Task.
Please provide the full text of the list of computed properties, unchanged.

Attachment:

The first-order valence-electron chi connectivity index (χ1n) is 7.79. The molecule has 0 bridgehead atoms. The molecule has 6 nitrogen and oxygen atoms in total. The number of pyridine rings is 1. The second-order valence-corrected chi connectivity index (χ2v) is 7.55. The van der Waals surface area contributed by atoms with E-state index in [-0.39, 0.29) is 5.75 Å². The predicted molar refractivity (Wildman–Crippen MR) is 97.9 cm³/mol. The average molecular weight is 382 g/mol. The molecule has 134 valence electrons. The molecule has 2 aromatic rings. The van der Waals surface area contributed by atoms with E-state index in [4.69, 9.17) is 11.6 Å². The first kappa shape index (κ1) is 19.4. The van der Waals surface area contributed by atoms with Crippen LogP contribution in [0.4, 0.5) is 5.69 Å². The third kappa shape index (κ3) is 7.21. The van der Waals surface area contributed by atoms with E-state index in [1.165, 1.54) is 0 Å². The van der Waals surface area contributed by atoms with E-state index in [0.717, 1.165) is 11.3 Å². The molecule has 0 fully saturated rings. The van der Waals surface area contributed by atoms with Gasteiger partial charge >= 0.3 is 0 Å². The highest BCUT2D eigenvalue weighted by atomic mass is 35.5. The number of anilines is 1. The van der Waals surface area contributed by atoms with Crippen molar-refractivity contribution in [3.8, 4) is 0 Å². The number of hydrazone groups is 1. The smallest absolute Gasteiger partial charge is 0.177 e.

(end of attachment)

The first-order valence-electron chi connectivity index (χ1n) is 7.79. The molecule has 0 bridgehead atoms. The molecule has 6 nitrogen and oxygen atoms in total. The number of pyridine rings is 1. The second-order valence-corrected chi connectivity index (χ2v) is 7.55. The van der Waals surface area contributed by atoms with E-state index in [-0.39, 0.29) is 5.75 Å². The predicted molar refractivity (Wildman–Crippen MR) is 97.9 cm³/mol. The average molecular weight is 382 g/mol. The molecule has 134 valence electrons. The molecule has 2 aromatic rings. The van der Waals surface area contributed by atoms with E-state index in [4.69, 9.17) is 11.6 Å². The first kappa shape index (κ1) is 19.4. The van der Waals surface area contributed by atoms with Crippen LogP contribution in [0.4, 0.5) is 5.69 Å². The third kappa shape index (κ3) is 7.21. The van der Waals surface area contributed by atoms with E-state index in [1.165, 1.54) is 0 Å². The van der Waals surface area contributed by atoms with E-state index in [0.717, 1.165) is 11.3 Å². The molecule has 0 fully saturated rings. The van der Waals surface area contributed by atoms with Gasteiger partial charge >= 0.3 is 0 Å². The highest BCUT2D eigenvalue weighted by atomic mass is 35.5. The number of anilines is 1. The van der Waals surface area contributed by atoms with Crippen molar-refractivity contribution in [3.8, 4) is 0 Å². The number of hydrazone groups is 1. The smallest absolute Gasteiger partial charge is 0.177 e.